It is important to note that the Vatican Museum that hold the Sistine Chapel are all concentrated in the same area within the Vatican City, and so visiting all three sites goes hand in hand. To visit is already an incredible one-in-a-lifetime experience, but to make it even more special you can visit everything before the general publics gets to see them through an early morning Vatican tour.
More than a monument, the square called Piazza di Spagna where the Spanish steps lie holds a collection of symbols. The square itself is the crossroads for some of the liveliest streets of Rome, all connecting to the base of these steps where there is the well-known fountain Barcaccia built by Bernini. The stairs can then be taken all the way up to the church of Trinità dei Monti, and to a beautiful panoramic view of the city.
The steps themselves are beautiful to look at, built by architect Francesco de Sanctis between the years 1723 and 1726, with a strange symmetrical design that brings a sense of harmony and balance to what is at their base (the fountain) and at the top (the church). They have always held a lot of significance historically as well as now, for being a gathering point for Romans for social occasions and to admire the city together. There is also a museum located near the base of the steps called the Keats-Shelly House- dedicated to the lives and works of the two Romantic English poets, making the entire square an even more attractive point for literature fans from all over the world.
Several conservation efforts have been made over the years to keep the Spanish steps in their pristine condition. Regular observation and care is also needed as this is the only monument on this list which can be heavily affected by the influx of people that interact with it! With too many visitors on the stairs every day, they go through a significant amount of wear and tear.
This does not mean that you should not get the chance to visit them yourself! We suggest a tour that orients you in the layout and space of the Centro Storico, for which a pivotal attraction is to visit the Spanish Steps.
BORGHESE GALLERY AND MUSEUM
The Borghese Gallery is held within the parameters of one of the most beautiful Borghese gardens in the center of the city that everyone flocks to no matter what the weather is like. Amidst discovering reflecting water bodies, hidden statues and flora of all sorts you can also pay a rewarding visit to the Borghese Gallery.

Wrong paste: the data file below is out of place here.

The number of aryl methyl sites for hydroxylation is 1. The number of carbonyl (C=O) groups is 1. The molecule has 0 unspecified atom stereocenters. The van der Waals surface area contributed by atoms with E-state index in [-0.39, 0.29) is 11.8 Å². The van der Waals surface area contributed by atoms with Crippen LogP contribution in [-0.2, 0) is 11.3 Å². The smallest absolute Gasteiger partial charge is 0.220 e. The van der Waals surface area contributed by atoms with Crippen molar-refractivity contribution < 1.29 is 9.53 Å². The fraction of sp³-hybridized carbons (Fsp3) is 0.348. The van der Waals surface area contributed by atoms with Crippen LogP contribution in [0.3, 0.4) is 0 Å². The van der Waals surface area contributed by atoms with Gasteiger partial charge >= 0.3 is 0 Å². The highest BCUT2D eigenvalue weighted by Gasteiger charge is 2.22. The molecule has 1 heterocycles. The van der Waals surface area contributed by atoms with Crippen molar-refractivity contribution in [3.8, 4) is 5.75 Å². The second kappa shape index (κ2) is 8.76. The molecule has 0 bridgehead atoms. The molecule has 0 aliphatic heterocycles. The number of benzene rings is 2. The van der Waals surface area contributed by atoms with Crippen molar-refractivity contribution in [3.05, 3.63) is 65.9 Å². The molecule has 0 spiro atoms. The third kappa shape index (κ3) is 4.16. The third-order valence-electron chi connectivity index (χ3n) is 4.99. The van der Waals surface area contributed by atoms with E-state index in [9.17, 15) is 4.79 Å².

It was a private art gallery for the Borghese family which rose to power and influence in the 16th and the 17th centuries through being patrons of the arts and involved in the political spheres. Since these were the Renaissance and Baroque periods the art that the family collected was heavily influenced by this, consisting of a lot of Bernini and Caravaggio.
In 1903 the gallery was bought from the family by the Italian government and became open to the public, with a lot of efforts in conservation of the art pieces having been done periodically.
Just as one may tour different monuments in Rome or move around to sample different restaurants and food stops in the city, an interesting way to get more in-depth with the flavor and life of it would be to do a tour of the gardens and parks within it! Each one has been designed and nurtured differently from the next; our tour of gardens in Rome covers Villa Borghese as well as the rose garden and the botanical gardens of the Citta Eterna.
ALTARE DELLA PATRIA
The Altare della Patria is a national monument situated on Piazza Venezia in a central part of Rome. It is very recognizable as a beautiful and distinct piece of architecture that Rome holds, often thought of to look like a white wedding cake with the semi-circular way its rows of columns are set.
In the 19th century when Italy became politically unified under the rule of Victor Emmanuel II, Rome also became the capital of the country. In order to mark this pivotal point in history and represent patriotism, a architectural competition was set up which was won by Giuseppe Sacconi. Altare della Patria also became a monument known as the Tomb of the Unknown Solider to honor soldiers who had died in World War I.
Today the monument can be visited and climbed to get grand views from its terraces. It is maintained through various conservation efforts especially since its main construction material is marble!
To make sure to cover the Altare della Patria during your visit to Rome, consider scheduling in one of our golf cart tours that let you visit many different monuments in the city including most of the list that has been mention above!